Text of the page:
Talent also did lots of waffling. He hemmed and hawed and hemmed and hawed some more when Russert painted him into a corner by asking Talent if he thought Bush was a great president, after having mentioned Bush’s frequent fundraising for Talent and Talent’s 94% pro-Bush voting record. Talent’s attempt to stress “the other 6%” wasn’t very effective. He would have been better off pointing out how statistically misleading the 94% figure is, because the majority of issues are really consensus based. His predecessor, Sen. Jean Carnahan (D), had a 73% Bush support record, so only about one vote in five is any different than with a Democrat in the chair. I don’t have the numbers, but I bet even Missouri’s most progressive representatives, Lacy Clay and Emmanuel Cleaver, support Bush a majority of the time when you count all the same issues.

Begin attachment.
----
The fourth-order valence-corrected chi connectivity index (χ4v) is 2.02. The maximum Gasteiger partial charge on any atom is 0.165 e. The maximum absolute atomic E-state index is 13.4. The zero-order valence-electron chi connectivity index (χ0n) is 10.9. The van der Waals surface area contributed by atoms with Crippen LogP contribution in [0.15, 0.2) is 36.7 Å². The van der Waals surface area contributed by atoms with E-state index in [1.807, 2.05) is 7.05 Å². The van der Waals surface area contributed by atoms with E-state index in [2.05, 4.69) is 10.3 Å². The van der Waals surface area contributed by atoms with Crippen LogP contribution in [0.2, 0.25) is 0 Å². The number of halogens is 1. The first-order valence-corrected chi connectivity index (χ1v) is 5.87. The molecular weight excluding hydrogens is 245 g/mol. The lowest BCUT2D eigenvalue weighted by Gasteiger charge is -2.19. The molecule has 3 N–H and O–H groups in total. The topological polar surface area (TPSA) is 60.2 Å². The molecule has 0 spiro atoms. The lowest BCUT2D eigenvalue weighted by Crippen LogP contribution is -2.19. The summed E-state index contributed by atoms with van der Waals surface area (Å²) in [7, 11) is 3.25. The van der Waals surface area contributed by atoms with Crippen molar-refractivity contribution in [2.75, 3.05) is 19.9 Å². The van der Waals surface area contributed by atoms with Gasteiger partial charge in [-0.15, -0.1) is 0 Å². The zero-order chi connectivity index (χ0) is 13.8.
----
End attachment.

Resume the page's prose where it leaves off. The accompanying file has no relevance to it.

Talent also muffed an opportunity when Russert questioned him about his 3-month-old statement that things in Iraq were going well. I thought the senator would respond that things in Iraq were going better three months ago than they are now, but he didn’t.

The real point about the Iraq war, that we shouldn’t have gone there to begin with and that withdrawal should take place now, not be phased over two years, never came up with these two contestants.

Of course, both candidates did a lot better than I would have done under similar fire. But their performances did highlight what the corporate media don’t want you to know - that’s there’s not all that much difference between the two, except maybe four years of seniority.

I’m happy there are other choices, notably Progressive candidate Lydia Lewis.


Blogger Travis Reems said...


I think the distinction McCaskill was drawing was not that President Clinton was effective where Representative Foley might or might not have been, but that Foley's illegal behavior of sending pornographic material to and preying upon under age pages violated not only our senses of decency, morals and ethics, but also the law, where President Clinton's foibles were limited to activities with a consenting adult.

October 10, 2006 at 4:32 PM  
Blogger St. Louis Oracle said...

As for me, I think Clinton's work to popularize oral sex between 20-something ladies and guys my age was the highlight of his presidency!